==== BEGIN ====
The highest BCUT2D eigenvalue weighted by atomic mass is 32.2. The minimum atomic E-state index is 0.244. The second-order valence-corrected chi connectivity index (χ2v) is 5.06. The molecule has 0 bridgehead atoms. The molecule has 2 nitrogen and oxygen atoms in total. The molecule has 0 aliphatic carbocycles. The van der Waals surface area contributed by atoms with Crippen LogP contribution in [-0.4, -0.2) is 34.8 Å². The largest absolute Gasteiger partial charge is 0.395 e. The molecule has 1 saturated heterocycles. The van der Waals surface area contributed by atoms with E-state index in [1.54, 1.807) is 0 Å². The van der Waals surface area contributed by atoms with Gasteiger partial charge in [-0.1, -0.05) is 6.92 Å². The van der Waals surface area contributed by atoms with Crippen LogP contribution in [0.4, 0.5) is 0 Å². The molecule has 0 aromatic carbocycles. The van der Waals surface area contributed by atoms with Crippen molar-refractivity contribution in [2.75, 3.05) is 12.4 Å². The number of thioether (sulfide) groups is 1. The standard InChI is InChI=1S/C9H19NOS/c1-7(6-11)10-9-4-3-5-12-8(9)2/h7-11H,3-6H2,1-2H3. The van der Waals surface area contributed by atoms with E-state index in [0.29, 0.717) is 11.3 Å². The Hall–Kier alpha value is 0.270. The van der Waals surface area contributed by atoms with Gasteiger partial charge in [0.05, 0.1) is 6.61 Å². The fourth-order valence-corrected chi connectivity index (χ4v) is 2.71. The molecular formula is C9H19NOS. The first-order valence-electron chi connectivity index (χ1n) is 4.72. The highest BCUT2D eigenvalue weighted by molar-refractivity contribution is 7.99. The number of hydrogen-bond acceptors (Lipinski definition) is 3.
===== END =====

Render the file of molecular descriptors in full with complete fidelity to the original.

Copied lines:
The highest BCUT2D eigenvalue weighted by atomic mass is 32.2. The minimum atomic E-state index is 0.244. The second-order valence-corrected chi connectivity index (χ2v) is 5.06. The molecule has 0 bridgehead atoms. The molecule has 2 nitrogen and oxygen atoms in total. The molecule has 0 aliphatic carbocycles. The van der Waals surface area contributed by atoms with Crippen LogP contribution in [-0.4, -0.2) is 34.8 Å². The largest absolute Gasteiger partial charge is 0.395 e. The molecule has 1 saturated heterocycles. The van der Waals surface area contributed by atoms with E-state index in [1.54, 1.807) is 0 Å². The van der Waals surface area contributed by atoms with Gasteiger partial charge in [-0.1, -0.05) is 6.92 Å². The van der Waals surface area contributed by atoms with Crippen LogP contribution in [0.4, 0.5) is 0 Å². The molecule has 0 aromatic carbocycles. The van der Waals surface area contributed by atoms with Crippen molar-refractivity contribution in [2.75, 3.05) is 12.4 Å². The number of thioether (sulfide) groups is 1. The standard InChI is InChI=1S/C9H19NOS/c1-7(6-11)10-9-4-3-5-12-8(9)2/h7-11H,3-6H2,1-2H3. The van der Waals surface area contributed by atoms with E-state index in [0.29, 0.717) is 11.3 Å². The Hall–Kier alpha value is 0.270. The van der Waals surface area contributed by atoms with Gasteiger partial charge in [0.05, 0.1) is 6.61 Å². The fourth-order valence-corrected chi connectivity index (χ4v) is 2.71. The molecular formula is C9H19NOS. The first-order valence-electron chi connectivity index (χ1n) is 4.72. The highest BCUT2D eigenvalue weighted by molar-refractivity contribution is 7.99. The number of hydrogen-bond acceptors (Lipinski definition) is 3.